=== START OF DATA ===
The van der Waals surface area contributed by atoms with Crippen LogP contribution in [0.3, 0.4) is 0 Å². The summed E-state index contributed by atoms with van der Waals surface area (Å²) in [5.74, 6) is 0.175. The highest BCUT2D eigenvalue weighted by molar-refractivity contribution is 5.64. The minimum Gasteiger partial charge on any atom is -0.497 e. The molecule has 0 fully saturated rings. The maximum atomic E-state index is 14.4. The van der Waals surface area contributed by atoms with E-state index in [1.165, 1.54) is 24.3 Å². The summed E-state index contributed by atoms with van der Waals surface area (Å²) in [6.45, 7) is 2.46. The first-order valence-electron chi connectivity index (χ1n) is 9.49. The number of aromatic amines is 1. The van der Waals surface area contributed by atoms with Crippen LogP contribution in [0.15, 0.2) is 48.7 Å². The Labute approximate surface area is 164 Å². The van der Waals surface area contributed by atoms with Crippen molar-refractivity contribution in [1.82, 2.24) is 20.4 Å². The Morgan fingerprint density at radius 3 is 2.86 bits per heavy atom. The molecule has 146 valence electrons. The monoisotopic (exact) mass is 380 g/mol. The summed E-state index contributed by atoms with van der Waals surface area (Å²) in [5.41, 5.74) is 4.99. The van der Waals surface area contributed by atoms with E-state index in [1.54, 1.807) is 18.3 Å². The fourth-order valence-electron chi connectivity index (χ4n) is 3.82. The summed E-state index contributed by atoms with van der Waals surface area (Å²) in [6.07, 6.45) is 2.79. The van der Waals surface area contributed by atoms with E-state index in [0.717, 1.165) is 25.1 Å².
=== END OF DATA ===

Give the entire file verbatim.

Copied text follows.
The van der Waals surface area contributed by atoms with Crippen LogP contribution in [0.3, 0.4) is 0 Å². The summed E-state index contributed by atoms with van der Waals surface area (Å²) in [5.74, 6) is 0.175. The highest BCUT2D eigenvalue weighted by molar-refractivity contribution is 5.64. The minimum Gasteiger partial charge on any atom is -0.497 e. The molecule has 0 fully saturated rings. The maximum atomic E-state index is 14.4. The van der Waals surface area contributed by atoms with E-state index in [1.165, 1.54) is 24.3 Å². The summed E-state index contributed by atoms with van der Waals surface area (Å²) in [6.45, 7) is 2.46. The first-order valence-electron chi connectivity index (χ1n) is 9.49. The number of aromatic amines is 1. The van der Waals surface area contributed by atoms with Crippen LogP contribution in [0.15, 0.2) is 48.7 Å². The Labute approximate surface area is 164 Å². The van der Waals surface area contributed by atoms with Crippen molar-refractivity contribution in [1.82, 2.24) is 20.4 Å². The Morgan fingerprint density at radius 3 is 2.86 bits per heavy atom. The molecule has 146 valence electrons. The monoisotopic (exact) mass is 380 g/mol. The summed E-state index contributed by atoms with van der Waals surface area (Å²) in [5.41, 5.74) is 4.99. The van der Waals surface area contributed by atoms with E-state index in [1.54, 1.807) is 18.3 Å². The fourth-order valence-electron chi connectivity index (χ4n) is 3.82. The summed E-state index contributed by atoms with van der Waals surface area (Å²) in [6.07, 6.45) is 2.79. The van der Waals surface area contributed by atoms with E-state index in [0.717, 1.165) is 25.1 Å².